Archive October 2019 XX, No. 10

Anesthesia Alert: Every Syringe in its Place

Here's a novel way to keep medications organized on the anesthesia cart.

Eliot Grigg

Eliot Grigg, MD


Axel Roesler, PhD, MFA
SPOT CHECK The medication template has integrated wells designated for syringes containing high-risk medications.

Administering medications in the OR is wrought with challenges thanks to the patient's rapidly changing condition and constant distractions occurring in a fast-paced, high-pressure environment. Not to mention that anesthesia providers are solely responsible for verifying, preparing and administering drugs. That unsupervised process is necessarily efficient and nimble, but devoid of the double-checks that can protect patients from medication harm. That's why we created the anesthesia medication template, a simple, low-cost tool that fits on top of the anesthesia cart to create a standardized layout where providers can stage and easily identify drug-filled syringes.

Earlier versions of the template that we created were complicated, making it more restrictive and harder for providers to use effectively. After more than a dozen redesign attempts, we came up with the final product. It features:

  • Assigned locations. Syringe wells designated for 3 critical emergency medications (epinephrine, atropine and succinylcholine) are on a raised platform in the upper right corner of the template to sequester and standardize their locations, and to make them easier to identify and grab. Additional surface-level wells are labeled for opioids and neuromuscular blockers (medications that could prove harmful if used inappropriately) and antibiotics (which we had issues with being swapped with opioids and muscle relaxants). All of the designated wells are outlined in color-coded lines according to drug class. We included an additional well in the upper left corner of the template where providers can place syringes filled with medications that they deem to be high risk.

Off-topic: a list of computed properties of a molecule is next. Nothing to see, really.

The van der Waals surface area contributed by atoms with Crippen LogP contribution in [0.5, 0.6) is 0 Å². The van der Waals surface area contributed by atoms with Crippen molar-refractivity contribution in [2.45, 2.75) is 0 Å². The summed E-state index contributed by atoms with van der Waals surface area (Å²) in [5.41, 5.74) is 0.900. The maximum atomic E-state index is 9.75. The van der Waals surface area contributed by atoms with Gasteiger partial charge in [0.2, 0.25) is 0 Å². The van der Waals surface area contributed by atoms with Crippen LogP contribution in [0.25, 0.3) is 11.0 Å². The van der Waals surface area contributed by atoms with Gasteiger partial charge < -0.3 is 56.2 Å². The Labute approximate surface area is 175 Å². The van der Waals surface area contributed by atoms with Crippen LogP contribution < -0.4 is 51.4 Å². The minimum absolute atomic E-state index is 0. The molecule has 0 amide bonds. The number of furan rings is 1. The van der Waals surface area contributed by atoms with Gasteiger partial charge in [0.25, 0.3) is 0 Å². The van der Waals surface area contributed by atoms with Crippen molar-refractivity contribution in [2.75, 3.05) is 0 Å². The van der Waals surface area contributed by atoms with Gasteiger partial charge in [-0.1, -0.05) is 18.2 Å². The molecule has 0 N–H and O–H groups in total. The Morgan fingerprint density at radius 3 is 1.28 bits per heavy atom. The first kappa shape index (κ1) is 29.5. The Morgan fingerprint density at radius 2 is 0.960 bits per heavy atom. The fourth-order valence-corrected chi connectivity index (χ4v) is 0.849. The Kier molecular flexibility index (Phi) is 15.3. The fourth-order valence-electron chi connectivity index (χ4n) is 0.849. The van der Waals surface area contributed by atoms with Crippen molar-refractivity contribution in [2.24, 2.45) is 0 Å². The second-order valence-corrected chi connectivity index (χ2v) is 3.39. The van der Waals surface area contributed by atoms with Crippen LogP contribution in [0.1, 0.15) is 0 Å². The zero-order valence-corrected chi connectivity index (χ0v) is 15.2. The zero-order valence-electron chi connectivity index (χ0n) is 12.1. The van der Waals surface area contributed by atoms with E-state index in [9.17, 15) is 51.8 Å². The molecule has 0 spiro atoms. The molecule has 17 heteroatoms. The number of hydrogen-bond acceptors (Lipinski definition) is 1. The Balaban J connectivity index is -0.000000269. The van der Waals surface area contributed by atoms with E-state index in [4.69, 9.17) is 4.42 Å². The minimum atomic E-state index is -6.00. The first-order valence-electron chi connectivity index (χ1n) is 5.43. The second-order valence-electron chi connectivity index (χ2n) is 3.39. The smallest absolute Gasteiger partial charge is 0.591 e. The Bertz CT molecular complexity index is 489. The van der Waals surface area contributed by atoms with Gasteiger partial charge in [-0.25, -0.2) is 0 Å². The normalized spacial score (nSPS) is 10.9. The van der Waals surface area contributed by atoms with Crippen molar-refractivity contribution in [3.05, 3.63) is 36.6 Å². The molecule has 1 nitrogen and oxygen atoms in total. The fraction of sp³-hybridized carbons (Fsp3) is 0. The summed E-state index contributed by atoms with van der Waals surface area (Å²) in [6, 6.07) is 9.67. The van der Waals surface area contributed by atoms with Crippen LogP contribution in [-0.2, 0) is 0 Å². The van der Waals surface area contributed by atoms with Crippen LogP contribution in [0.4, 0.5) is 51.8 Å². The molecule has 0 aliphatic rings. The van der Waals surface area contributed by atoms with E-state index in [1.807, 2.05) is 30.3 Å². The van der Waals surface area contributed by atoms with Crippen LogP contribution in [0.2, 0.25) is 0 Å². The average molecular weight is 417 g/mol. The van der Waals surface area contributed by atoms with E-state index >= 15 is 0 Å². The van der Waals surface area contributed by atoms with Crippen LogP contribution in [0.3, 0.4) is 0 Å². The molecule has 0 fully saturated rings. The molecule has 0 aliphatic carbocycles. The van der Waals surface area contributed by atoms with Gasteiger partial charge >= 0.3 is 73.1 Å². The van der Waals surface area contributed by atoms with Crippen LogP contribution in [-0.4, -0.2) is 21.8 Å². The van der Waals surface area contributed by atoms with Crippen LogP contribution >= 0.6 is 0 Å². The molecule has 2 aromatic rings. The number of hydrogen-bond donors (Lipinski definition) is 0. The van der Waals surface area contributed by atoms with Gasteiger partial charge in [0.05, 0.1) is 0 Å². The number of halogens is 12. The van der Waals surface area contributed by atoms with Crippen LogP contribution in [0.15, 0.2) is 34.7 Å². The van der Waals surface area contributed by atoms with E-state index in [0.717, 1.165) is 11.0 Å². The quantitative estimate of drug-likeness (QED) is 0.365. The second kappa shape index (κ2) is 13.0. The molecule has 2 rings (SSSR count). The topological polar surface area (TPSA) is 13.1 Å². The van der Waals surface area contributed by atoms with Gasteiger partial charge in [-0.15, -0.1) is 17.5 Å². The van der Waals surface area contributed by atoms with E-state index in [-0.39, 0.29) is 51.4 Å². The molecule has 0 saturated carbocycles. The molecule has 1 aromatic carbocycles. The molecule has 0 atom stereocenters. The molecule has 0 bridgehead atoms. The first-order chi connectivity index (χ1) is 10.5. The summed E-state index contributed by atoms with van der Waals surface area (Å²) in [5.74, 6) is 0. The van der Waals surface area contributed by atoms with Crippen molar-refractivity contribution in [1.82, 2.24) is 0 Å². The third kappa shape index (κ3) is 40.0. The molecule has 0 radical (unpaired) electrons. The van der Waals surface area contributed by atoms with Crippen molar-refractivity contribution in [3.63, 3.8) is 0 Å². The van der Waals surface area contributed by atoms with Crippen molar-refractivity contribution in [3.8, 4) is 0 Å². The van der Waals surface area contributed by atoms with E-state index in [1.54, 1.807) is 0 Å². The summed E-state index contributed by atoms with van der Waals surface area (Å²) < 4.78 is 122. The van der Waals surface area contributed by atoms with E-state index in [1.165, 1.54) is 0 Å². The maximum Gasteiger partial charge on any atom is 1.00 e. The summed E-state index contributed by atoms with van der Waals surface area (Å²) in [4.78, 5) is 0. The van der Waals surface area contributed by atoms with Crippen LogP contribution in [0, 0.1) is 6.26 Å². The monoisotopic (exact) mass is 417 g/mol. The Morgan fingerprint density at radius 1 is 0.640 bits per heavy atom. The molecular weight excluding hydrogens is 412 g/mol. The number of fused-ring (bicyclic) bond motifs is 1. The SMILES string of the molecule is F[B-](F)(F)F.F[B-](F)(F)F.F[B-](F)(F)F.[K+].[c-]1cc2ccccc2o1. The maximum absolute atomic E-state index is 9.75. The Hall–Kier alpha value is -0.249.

• Free space. Half of the template's surface area is unaffiliated and where providers can place medications of their choosing. We included horizonal lines to act as guides based on our general recommendation to line up filled syringes horizontally in order to make their labels easier to read. We also suggest differentiating flush syringes by lining them up along the vertical lines on the left side of the template.
  • Easy maintenance. The template is made of non-porous plastic and features smooth corners, making it easy to clean between cases with germicidal wipes. It's also durable; ours has lasted 6 years and shows no signs of wear and tear.
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